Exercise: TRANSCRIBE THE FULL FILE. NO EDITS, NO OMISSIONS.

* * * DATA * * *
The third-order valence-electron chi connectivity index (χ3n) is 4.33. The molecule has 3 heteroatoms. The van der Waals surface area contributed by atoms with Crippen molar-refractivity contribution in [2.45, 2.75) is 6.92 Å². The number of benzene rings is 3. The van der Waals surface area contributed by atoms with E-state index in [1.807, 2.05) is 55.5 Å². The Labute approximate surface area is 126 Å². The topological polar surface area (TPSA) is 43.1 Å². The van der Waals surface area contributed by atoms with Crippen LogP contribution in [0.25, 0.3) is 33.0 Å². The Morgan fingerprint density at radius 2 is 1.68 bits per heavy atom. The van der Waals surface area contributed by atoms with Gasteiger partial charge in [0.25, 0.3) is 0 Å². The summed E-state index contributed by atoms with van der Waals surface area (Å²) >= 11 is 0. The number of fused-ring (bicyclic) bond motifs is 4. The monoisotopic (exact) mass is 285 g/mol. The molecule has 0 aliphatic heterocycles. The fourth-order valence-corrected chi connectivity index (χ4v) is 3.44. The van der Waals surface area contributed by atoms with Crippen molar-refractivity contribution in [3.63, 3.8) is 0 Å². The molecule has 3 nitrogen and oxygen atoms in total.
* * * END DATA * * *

The third-order valence-electron chi connectivity index (χ3n) is 4.33. The molecule has 3 heteroatoms. The van der Waals surface area contributed by atoms with Crippen molar-refractivity contribution in [2.45, 2.75) is 6.92 Å². The number of benzene rings is 3. The van der Waals surface area contributed by atoms with E-state index in [1.807, 2.05) is 55.5 Å². The Labute approximate surface area is 126 Å². The topological polar surface area (TPSA) is 43.1 Å². The van der Waals surface area contributed by atoms with Crippen LogP contribution in [0.25, 0.3) is 33.0 Å². The Morgan fingerprint density at radius 2 is 1.68 bits per heavy atom. The van der Waals surface area contributed by atoms with Gasteiger partial charge in [0.25, 0.3) is 0 Å². The summed E-state index contributed by atoms with van der Waals surface area (Å²) >= 11 is 0. The number of fused-ring (bicyclic) bond motifs is 4. The monoisotopic (exact) mass is 285 g/mol. The molecule has 0 aliphatic heterocycles. The fourth-order valence-corrected chi connectivity index (χ4v) is 3.44. The van der Waals surface area contributed by atoms with Crippen molar-refractivity contribution in [3.63, 3.8) is 0 Å². The molecule has 3 nitrogen and oxygen atoms in total.